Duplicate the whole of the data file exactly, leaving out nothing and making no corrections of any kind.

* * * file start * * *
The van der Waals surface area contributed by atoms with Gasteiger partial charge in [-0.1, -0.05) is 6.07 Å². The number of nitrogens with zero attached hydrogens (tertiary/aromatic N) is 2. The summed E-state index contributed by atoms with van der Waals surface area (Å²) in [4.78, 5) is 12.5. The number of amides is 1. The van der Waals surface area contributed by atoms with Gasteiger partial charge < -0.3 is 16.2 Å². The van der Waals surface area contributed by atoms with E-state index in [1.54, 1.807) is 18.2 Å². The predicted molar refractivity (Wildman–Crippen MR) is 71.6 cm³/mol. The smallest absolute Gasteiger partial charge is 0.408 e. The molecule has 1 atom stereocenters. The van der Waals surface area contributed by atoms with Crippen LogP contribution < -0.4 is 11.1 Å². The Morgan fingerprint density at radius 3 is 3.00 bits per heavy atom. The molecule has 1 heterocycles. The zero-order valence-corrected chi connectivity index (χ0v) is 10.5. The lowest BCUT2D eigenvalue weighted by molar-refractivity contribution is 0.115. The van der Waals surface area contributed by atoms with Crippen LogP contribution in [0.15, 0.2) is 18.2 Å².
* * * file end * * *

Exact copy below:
The van der Waals surface area contributed by atoms with Gasteiger partial charge in [-0.1, -0.05) is 6.07 Å². The number of nitrogens with zero attached hydrogens (tertiary/aromatic N) is 2. The summed E-state index contributed by atoms with van der Waals surface area (Å²) in [4.78, 5) is 12.5. The number of amides is 1. The van der Waals surface area contributed by atoms with Gasteiger partial charge < -0.3 is 16.2 Å². The van der Waals surface area contributed by atoms with E-state index in [1.54, 1.807) is 18.2 Å². The predicted molar refractivity (Wildman–Crippen MR) is 71.6 cm³/mol. The smallest absolute Gasteiger partial charge is 0.408 e. The molecule has 1 atom stereocenters. The van der Waals surface area contributed by atoms with Crippen LogP contribution < -0.4 is 11.1 Å². The Morgan fingerprint density at radius 3 is 3.00 bits per heavy atom. The molecule has 1 heterocycles. The zero-order valence-corrected chi connectivity index (χ0v) is 10.5. The lowest BCUT2D eigenvalue weighted by molar-refractivity contribution is 0.115. The van der Waals surface area contributed by atoms with Crippen LogP contribution in [0.15, 0.2) is 18.2 Å².